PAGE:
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Microsoft Wants to End Video Game Console Generations With Project Scorpio, but We’re Not so Sure

Sounds like just speeding them up.

Microsoft and Sony both have upgraded hardware on the way for their current consoles, but though their tactics may seem similar, they may be aiming at very different goals. For Microsoft, the upcoming “Project Scorpio” is not just a leap forward in console power but also potentially the end to game console generations as we know them.

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At least, that’s how Microsoft’s Head of Xbox Games Marketing, Aaron Greenberg, put it in an interview with Engadget, which is no surprise when you consider just how much it sounds like marketing speak. We’re still going to get periodic hardware updates on our dedicated game boxes—they’re just going to happen more quickly, and the Xbox team wants to soften that blow a bit. When asked about comments (which make an appearance in the Project Scorpio promo video above) suggesting that Xbox One and Scorpio games and peripherals would enjoy cross-compatibility with either console, Greenberg clarified that those statements were true except in the case of VR, which would be exclusive to Scorpio.

Greenberg also said, “For us, we think the future is without console generations; we think that the ability to build a library, a community, to be able to iterate with the hardware—we’re making a pretty big bet on that with Project Scorpio. We’re basically saying ‘this isn’t a new generation, everything you have continues forward and it works.’ We think of this as a family of devices.”

Basically, it sounds like Project Scorpio—and future Microsoft consoles—will make backwards compatibility a key feature in order to make everyone feel included and ease the growing pains of shorter timespans between hardware updates. Those intervals may start to look something more like the ones between smartphone refreshes, rather than video game hardware, based on earlier comments by Xbox’s Phil Spencer. As those refreshes happen, it’s likely we’ll see a similar situation to smartphone games, where each game will have different levels of playability on older devices depending on how much they make use of a new console’s features.

For now, only VR is exclusive to Scorpio, but when the next console update comes around, it’s easy to imagine games that will be playable on both Scorpio and its successor, but not necessarily the original Xbox One. Whether or not that’s something console gamers want, though, is another question entirely. A big difference between console and PC gaming is a general guarantee with consoles that a given game will play at a known standard of performance for anyone who owns the hardware. Any hardware fragmentation dilutes that benefit and risks confusing and frustrating consumers who don’t want the burden of keeping up with which games work on which hardware.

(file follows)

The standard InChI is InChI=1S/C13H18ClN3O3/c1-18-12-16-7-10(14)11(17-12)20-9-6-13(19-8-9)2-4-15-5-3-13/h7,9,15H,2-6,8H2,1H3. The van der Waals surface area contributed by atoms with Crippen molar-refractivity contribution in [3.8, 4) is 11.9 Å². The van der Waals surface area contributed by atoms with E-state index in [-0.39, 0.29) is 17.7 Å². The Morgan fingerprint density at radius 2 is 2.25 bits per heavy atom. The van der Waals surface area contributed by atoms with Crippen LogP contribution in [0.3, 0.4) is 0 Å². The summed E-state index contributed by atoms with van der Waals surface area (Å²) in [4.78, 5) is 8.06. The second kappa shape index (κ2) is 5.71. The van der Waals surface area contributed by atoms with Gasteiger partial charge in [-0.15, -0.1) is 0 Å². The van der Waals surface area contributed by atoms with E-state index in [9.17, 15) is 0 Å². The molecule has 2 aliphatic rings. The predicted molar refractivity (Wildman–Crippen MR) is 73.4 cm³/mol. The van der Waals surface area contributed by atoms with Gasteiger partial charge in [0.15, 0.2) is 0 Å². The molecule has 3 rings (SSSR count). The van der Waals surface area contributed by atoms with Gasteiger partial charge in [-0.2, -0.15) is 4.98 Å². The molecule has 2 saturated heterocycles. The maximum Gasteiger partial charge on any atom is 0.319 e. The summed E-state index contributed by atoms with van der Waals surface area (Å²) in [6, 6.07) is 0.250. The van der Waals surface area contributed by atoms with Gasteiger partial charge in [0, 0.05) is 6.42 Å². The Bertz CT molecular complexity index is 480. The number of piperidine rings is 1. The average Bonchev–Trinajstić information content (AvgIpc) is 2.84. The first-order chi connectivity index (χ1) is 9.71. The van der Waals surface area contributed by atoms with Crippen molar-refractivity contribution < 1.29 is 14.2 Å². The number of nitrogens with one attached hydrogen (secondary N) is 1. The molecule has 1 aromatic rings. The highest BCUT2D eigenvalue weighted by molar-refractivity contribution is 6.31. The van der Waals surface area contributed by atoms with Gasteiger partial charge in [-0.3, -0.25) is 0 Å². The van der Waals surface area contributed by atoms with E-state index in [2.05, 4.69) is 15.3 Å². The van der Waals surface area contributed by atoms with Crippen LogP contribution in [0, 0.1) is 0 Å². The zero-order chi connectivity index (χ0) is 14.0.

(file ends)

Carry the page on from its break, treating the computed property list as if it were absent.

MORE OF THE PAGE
Greenberg admits that this kind of hardware iteration in Xbox’s future is a “big bet,” and promises, “We’re going to learn from this, we’re going to see how that goes.” Backwards compatibility is nice and all, but the idea that it can make up for these new consoles coming out rapidly with games that don’t work—or don’t work as well—on older hardware and somehow keep everyone included is just some marketing sleight of hand.

(via Engadget, image via screenshot)

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Dan Van Winkle
Dan Van Winkle (he) is an editor and manager who has been working in digital media since 2013, first at now-defunct <em>Geekosystem</em> (RIP), and then at <em>The Mary Sue</em> starting in 2014, specializing in gaming, science, and technology. Outside of his professional experience, he has been active in video game modding and development as a hobby for many years. He lives in North Carolina with Lisa Brown (his wife) and Liz Lemon (their dog), both of whom are the best, and you will regret challenging him at <em>Smash Bros.</em>

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